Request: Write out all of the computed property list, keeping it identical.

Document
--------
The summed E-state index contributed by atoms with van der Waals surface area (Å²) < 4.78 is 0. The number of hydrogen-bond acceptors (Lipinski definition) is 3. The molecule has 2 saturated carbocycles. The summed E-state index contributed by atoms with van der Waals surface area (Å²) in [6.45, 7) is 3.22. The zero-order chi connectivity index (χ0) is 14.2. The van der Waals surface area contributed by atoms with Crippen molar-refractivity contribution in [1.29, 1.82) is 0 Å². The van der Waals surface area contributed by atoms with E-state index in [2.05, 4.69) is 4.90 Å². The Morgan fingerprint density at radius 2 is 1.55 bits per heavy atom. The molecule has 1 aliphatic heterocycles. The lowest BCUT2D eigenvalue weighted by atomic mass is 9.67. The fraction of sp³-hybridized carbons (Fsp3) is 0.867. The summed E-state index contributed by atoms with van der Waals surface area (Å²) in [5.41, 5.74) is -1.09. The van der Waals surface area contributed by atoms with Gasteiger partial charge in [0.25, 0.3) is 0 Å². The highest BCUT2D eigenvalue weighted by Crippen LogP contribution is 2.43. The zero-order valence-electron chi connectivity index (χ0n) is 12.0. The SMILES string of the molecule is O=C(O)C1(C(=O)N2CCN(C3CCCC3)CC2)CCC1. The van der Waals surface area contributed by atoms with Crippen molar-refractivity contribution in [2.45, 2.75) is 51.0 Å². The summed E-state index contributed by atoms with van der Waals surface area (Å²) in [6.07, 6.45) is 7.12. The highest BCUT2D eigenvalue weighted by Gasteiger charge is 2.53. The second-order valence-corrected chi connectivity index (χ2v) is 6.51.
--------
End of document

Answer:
The summed E-state index contributed by atoms with van der Waals surface area (Å²) < 4.78 is 0. The number of hydrogen-bond acceptors (Lipinski definition) is 3. The molecule has 2 saturated carbocycles. The summed E-state index contributed by atoms with van der Waals surface area (Å²) in [6.45, 7) is 3.22. The zero-order chi connectivity index (χ0) is 14.2. The van der Waals surface area contributed by atoms with Crippen molar-refractivity contribution in [1.29, 1.82) is 0 Å². The van der Waals surface area contributed by atoms with E-state index in [2.05, 4.69) is 4.90 Å². The Morgan fingerprint density at radius 2 is 1.55 bits per heavy atom. The molecule has 1 aliphatic heterocycles. The lowest BCUT2D eigenvalue weighted by atomic mass is 9.67. The fraction of sp³-hybridized carbons (Fsp3) is 0.867. The summed E-state index contributed by atoms with van der Waals surface area (Å²) in [5.41, 5.74) is -1.09. The van der Waals surface area contributed by atoms with Gasteiger partial charge in [0.25, 0.3) is 0 Å². The highest BCUT2D eigenvalue weighted by Crippen LogP contribution is 2.43. The zero-order valence-electron chi connectivity index (χ0n) is 12.0. The SMILES string of the molecule is O=C(O)C1(C(=O)N2CCN(C3CCCC3)CC2)CCC1. The van der Waals surface area contributed by atoms with Crippen molar-refractivity contribution in [2.45, 2.75) is 51.0 Å². The summed E-state index contributed by atoms with van der Waals surface area (Å²) in [6.07, 6.45) is 7.12. The highest BCUT2D eigenvalue weighted by Gasteiger charge is 2.53. The second-order valence-corrected chi connectivity index (χ2v) is 6.51.